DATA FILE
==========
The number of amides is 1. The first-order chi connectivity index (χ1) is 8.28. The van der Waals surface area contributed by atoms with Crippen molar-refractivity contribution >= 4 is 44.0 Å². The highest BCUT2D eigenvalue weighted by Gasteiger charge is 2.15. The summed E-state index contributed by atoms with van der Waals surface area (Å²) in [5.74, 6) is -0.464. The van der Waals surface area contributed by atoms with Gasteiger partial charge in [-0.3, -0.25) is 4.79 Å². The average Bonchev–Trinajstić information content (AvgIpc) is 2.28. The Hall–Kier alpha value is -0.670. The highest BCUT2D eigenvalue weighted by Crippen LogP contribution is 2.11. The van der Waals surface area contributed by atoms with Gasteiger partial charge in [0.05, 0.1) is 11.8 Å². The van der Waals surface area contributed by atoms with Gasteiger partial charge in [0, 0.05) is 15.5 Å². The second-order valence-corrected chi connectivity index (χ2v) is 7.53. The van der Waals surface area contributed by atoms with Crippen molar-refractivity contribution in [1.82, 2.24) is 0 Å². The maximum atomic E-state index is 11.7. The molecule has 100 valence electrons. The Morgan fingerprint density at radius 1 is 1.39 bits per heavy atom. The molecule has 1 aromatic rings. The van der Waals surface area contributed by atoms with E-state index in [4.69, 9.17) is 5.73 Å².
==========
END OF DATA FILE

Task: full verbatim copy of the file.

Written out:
The number of amides is 1. The first-order chi connectivity index (χ1) is 8.28. The van der Waals surface area contributed by atoms with Crippen molar-refractivity contribution >= 4 is 44.0 Å². The highest BCUT2D eigenvalue weighted by Gasteiger charge is 2.15. The summed E-state index contributed by atoms with van der Waals surface area (Å²) in [5.74, 6) is -0.464. The van der Waals surface area contributed by atoms with Gasteiger partial charge in [-0.3, -0.25) is 4.79 Å². The average Bonchev–Trinajstić information content (AvgIpc) is 2.28. The Hall–Kier alpha value is -0.670. The highest BCUT2D eigenvalue weighted by Crippen LogP contribution is 2.11. The van der Waals surface area contributed by atoms with Gasteiger partial charge in [0.05, 0.1) is 11.8 Å². The van der Waals surface area contributed by atoms with Gasteiger partial charge in [0, 0.05) is 15.5 Å². The second-order valence-corrected chi connectivity index (χ2v) is 7.53. The van der Waals surface area contributed by atoms with Crippen molar-refractivity contribution in [1.82, 2.24) is 0 Å². The maximum atomic E-state index is 11.7. The molecule has 100 valence electrons. The Morgan fingerprint density at radius 1 is 1.39 bits per heavy atom. The molecule has 1 aromatic rings. The van der Waals surface area contributed by atoms with E-state index in [4.69, 9.17) is 5.73 Å².